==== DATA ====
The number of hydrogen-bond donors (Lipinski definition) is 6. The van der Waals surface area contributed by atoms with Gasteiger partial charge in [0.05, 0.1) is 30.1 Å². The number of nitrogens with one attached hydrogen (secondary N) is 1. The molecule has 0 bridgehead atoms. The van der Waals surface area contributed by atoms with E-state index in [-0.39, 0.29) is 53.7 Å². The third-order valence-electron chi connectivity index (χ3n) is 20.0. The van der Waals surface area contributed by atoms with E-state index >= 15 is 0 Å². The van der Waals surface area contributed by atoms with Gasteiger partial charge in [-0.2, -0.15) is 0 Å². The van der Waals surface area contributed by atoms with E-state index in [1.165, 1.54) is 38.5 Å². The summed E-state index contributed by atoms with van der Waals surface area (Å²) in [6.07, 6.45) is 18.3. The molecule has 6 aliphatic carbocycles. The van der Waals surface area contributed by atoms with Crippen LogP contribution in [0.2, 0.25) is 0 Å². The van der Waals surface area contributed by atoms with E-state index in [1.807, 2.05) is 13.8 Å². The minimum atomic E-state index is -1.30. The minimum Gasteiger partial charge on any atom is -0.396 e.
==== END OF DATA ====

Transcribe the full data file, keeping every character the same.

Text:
The number of hydrogen-bond donors (Lipinski definition) is 6. The van der Waals surface area contributed by atoms with Gasteiger partial charge in [0.05, 0.1) is 30.1 Å². The number of nitrogens with one attached hydrogen (secondary N) is 1. The molecule has 0 bridgehead atoms. The van der Waals surface area contributed by atoms with E-state index in [-0.39, 0.29) is 53.7 Å². The third-order valence-electron chi connectivity index (χ3n) is 20.0. The van der Waals surface area contributed by atoms with E-state index >= 15 is 0 Å². The van der Waals surface area contributed by atoms with Gasteiger partial charge in [-0.2, -0.15) is 0 Å². The van der Waals surface area contributed by atoms with E-state index in [1.165, 1.54) is 38.5 Å². The summed E-state index contributed by atoms with van der Waals surface area (Å²) in [6.07, 6.45) is 18.3. The molecule has 6 aliphatic carbocycles. The van der Waals surface area contributed by atoms with Crippen LogP contribution in [0.2, 0.25) is 0 Å². The van der Waals surface area contributed by atoms with E-state index in [1.807, 2.05) is 13.8 Å². The minimum atomic E-state index is -1.30. The minimum Gasteiger partial charge on any atom is -0.396 e.